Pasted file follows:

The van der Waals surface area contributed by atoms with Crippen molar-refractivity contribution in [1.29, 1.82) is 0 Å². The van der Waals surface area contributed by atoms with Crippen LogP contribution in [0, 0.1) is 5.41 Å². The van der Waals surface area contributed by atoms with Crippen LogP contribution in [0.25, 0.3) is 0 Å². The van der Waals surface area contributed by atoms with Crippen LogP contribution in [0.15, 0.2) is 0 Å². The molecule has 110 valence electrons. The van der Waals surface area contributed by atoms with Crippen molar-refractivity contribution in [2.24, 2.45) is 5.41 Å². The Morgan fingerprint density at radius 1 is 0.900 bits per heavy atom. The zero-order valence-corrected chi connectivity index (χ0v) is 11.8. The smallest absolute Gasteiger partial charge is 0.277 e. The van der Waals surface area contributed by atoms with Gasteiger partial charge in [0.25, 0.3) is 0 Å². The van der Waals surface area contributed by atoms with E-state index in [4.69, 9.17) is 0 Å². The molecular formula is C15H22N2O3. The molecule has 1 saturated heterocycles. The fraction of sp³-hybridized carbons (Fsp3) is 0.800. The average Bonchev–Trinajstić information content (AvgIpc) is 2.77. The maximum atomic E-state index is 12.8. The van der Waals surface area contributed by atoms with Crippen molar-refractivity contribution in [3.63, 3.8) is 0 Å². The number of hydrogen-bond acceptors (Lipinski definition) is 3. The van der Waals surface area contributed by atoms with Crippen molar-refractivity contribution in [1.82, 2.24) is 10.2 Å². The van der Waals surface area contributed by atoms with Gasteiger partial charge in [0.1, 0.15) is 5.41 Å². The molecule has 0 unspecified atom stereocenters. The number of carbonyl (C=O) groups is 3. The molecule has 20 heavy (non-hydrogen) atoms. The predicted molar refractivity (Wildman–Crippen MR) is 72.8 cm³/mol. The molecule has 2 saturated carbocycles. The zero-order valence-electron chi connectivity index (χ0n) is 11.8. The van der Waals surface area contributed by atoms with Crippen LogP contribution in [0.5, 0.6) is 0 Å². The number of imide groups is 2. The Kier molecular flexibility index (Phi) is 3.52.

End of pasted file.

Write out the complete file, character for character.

The van der Waals surface area contributed by atoms with Crippen molar-refractivity contribution in [1.29, 1.82) is 0 Å². The van der Waals surface area contributed by atoms with Crippen LogP contribution in [0, 0.1) is 5.41 Å². The van der Waals surface area contributed by atoms with Crippen LogP contribution in [0.25, 0.3) is 0 Å². The van der Waals surface area contributed by atoms with Crippen LogP contribution in [0.15, 0.2) is 0 Å². The molecule has 110 valence electrons. The van der Waals surface area contributed by atoms with Crippen molar-refractivity contribution in [2.24, 2.45) is 5.41 Å². The Morgan fingerprint density at radius 1 is 0.900 bits per heavy atom. The zero-order valence-corrected chi connectivity index (χ0v) is 11.8. The smallest absolute Gasteiger partial charge is 0.277 e. The van der Waals surface area contributed by atoms with Gasteiger partial charge in [0.25, 0.3) is 0 Å². The van der Waals surface area contributed by atoms with E-state index in [4.69, 9.17) is 0 Å². The molecular formula is C15H22N2O3. The molecule has 1 saturated heterocycles. The fraction of sp³-hybridized carbons (Fsp3) is 0.800. The average Bonchev–Trinajstić information content (AvgIpc) is 2.77. The maximum atomic E-state index is 12.8. The van der Waals surface area contributed by atoms with Crippen molar-refractivity contribution in [3.63, 3.8) is 0 Å². The number of hydrogen-bond acceptors (Lipinski definition) is 3. The van der Waals surface area contributed by atoms with Crippen molar-refractivity contribution in [1.82, 2.24) is 10.2 Å². The van der Waals surface area contributed by atoms with Gasteiger partial charge in [0.1, 0.15) is 5.41 Å². The molecule has 0 unspecified atom stereocenters. The number of carbonyl (C=O) groups is 3. The molecule has 20 heavy (non-hydrogen) atoms. The predicted molar refractivity (Wildman–Crippen MR) is 72.8 cm³/mol. The molecule has 2 saturated carbocycles. The zero-order valence-electron chi connectivity index (χ0n) is 11.8. The van der Waals surface area contributed by atoms with Crippen LogP contribution in [0.5, 0.6) is 0 Å². The number of imide groups is 2. The Kier molecular flexibility index (Phi) is 3.52.